There’s nothing quite like a good brew. Whether it’s part of your morning ritual, keeps you going through the mid-afternoon slump or it's something you look forward to sharing over gossip with friends (once the pandemic has passed) or alone with a great magazine and slice of cake.
But your cup of tea could be more than a quick pick me up. Putting the kettle on could be working wonders for your health.
‘The “secret ingredient” in tea is the flavonoids,’ explains Bristol GP Dr Gill Jenkins, an advisor to the Tea Advisory Panel. ‘Flavonoids – part of the polyphenol family – are natural compounds made by the tea plant as it grows.’ They’re the anti-inflammatory, disease-fighting antioxidants also found in fruit and veg.
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Tea contains a rich tapestry of plant compounds, says dietitian Dr Carrie Ruxton. ‘Flavonoids open up the blood vessels, helping oxygen and nutrientsto energise our brains, caffeine creates alertness and focus, while theanine – an amino acid – provides comfort and relaxation.’
Globally, tea is the most consumed beverage after water and it’s drunk in a variety of ways – whether it’s Stateside iced, green as in Japan or the British way with a splash of milk.
So we take a look at the main benefits of tea...
The benefits of tea
People who drink tea three or more times a week may live longer and have a lower risk of cardiovascular disease than their non-tea drinking counterparts, according to a recent study published in the peer-reviewed European Journal of Preventive Cardiology (Jan 2020).
And worldwide research suggests benefits of tea might include:
- enhance cognition and memory, and cut your risk of dementia, according to studies from America and Singapore.
- reduce depression and anxiety say researchers from the same Singapore study.
- reduce blood pressure - one Taiwanese study found drinking black tea could have a 10% effect, while green tea might reduce hypertension risk by 46%.
- protect eyesight, reducing your risk of glaucoma and cataracts according to a study published in the British Journal of Ophthalmology.
- protect your bones, reducing your risk of bone-thinning osteoporosis say US and Chinese researchers.
The link between tea and weight loss
Some American research suggests one of the benefits of tea could be weight loss. Studies have found that tea’s catechin content helps you feel full and triggers positive changes in the gut bacteria. Studies from China and Thailand suggest it can help cut the risk of type 2 diabetes.
The benefits of herbal teas
Herbal teas, too, are surging in popularity. They date back thousands of years and were used for medicinal purposes in ancient China and Egypt. But which ones are best for what? Medical Nutritionist, Dr Naomi Newman-Beinart, explains:
Best herbal tea for lifting energy and mood
Try: Tulsi tea
Tulsi, also commonly known as holy basil (a plant with adaptogenic properties), is thought to work by relaxing the central nervous system, thus calming nervous tension whilst also helping mental clarity. This means that Tulsi tea can be great option if you feel like you need a boost in mood and energy, but without adding to your daily caffeine intake.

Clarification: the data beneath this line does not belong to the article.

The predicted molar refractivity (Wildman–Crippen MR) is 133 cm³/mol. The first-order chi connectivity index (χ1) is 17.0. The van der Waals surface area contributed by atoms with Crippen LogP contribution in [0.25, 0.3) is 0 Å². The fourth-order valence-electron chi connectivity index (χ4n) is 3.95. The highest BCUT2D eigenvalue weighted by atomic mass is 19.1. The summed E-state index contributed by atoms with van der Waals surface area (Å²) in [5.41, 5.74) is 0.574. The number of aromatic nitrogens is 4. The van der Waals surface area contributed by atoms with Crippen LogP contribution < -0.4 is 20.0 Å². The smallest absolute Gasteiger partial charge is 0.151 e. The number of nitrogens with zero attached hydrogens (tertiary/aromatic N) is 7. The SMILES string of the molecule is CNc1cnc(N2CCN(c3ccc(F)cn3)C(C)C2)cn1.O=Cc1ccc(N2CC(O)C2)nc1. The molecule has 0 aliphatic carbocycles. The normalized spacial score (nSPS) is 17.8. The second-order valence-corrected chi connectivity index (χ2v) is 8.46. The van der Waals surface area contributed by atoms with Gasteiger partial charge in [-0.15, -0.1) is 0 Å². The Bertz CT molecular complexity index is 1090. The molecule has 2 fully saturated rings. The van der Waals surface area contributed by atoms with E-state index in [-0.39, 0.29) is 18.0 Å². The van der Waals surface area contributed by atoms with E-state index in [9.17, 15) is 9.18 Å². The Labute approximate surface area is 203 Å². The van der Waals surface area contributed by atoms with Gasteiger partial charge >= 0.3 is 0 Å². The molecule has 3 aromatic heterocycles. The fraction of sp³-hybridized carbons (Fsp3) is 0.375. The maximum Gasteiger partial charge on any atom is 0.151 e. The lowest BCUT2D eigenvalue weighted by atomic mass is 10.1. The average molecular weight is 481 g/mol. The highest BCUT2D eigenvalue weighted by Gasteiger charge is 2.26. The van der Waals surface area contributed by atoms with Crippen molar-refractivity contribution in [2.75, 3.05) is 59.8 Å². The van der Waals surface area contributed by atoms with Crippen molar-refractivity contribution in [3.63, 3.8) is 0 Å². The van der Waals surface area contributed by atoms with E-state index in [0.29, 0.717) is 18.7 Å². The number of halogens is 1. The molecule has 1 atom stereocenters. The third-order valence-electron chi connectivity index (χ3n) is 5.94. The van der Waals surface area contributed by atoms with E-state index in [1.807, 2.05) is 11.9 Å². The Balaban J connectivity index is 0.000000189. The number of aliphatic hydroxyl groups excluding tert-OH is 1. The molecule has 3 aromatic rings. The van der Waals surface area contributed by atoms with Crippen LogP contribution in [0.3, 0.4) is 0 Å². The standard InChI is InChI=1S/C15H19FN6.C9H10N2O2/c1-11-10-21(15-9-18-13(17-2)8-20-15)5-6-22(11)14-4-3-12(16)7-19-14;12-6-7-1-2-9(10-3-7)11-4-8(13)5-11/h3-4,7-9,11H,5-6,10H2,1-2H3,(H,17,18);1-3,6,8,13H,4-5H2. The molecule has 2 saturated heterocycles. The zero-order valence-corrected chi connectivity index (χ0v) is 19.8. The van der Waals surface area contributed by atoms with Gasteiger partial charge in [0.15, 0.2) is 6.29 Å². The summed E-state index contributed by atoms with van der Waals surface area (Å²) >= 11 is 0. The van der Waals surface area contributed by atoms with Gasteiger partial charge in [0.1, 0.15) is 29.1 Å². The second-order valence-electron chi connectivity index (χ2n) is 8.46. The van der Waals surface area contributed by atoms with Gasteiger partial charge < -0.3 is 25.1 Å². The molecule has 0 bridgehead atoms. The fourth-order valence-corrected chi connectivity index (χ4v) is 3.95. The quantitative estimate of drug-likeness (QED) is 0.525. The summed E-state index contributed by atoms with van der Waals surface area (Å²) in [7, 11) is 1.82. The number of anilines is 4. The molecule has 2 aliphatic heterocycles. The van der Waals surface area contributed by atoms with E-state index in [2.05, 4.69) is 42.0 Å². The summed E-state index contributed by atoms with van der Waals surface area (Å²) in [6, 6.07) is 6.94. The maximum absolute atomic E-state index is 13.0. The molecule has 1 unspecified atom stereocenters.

Best herbal tea for calming a busy mind
Try: Chamomile tea
It’s no surprise that chamomile tea is on my list to boost health. This popular wonder-tea is known for its relaxing qualities and many of us have tried and tested it with great results. In fact, authors of a recent book discussing research on the chamomile plant found that over one million cups of chamomile tea are consumed worldwide every day. As well as relaxing the nervous system and relieving tension, chamomile tea has also been found to relieve bloating and indigestion - ideal if you have overindulged a little too much on rich and fatty foods
Best herbal tea for great skin
Try: Nettle tea
The constant changes in temperature during winter can wreak havoc on your skin, especially if you already suffer from issues, such as, dryness or oiliness. Nettle is one of my favourite ‘nutritional’ herbs for the skin as it contains vitamins A and C and minerals, including iron, calcium and magnesium. Not only that, but nettle is said to be anti-inflammatory and is also a natural diuretic, making it a great tea to help beautify your skin and bring out that inner radiance.
Best herbal tea for a sluggish digestion
Try: Aniseed and Fennel tea
Bloating is the main symptom of sluggish digestion. In this modern age, we are all faced with many social events that tend to include delicious meals and lots of alcohol. Try Pukka’s organic Feel New tea (opens in new tab), £2.80 for 20 teabags available from Tesco and other leading supermarkets. It’s a naturally supportive digestive tea that contains aniseed, fennel, and cardamom which help to reduce gas and bloating and relieve other digestive discomforts. They’re wrapped individually so pop a few in your bag to drink before and after a meal when you are out”.
Best herbal tea for immunity
Try: Elderberry tea
Elderberries contain vitamins A and C, anthocyanins and flavonoids, which are antioxidants that protect your body from damage caused by free radicals. This wonder-berry has been shown to reduce the symptoms and length of a cold, so it’s well worth taking in its many forms.
Tanya Pearey has been a writer and editor in the health, fitness and lifestyle field for the past 25 years. She writes regularly for women’s lifestyle titles including woman&home. She has also written for newspapers including The Daily Mail and Daily Express, and women’s magazines in Australia.
Tanya is an avid runner and is lover of Parkruns and half marathons. She completed the London Marathon in under four hours – but that was 20 years ago! She’s a keen tennis player and walker, having climbed Kilimanjaro and the UK’s three highest peaks - Snowdon, Ben Nevis and Scafell Pike.
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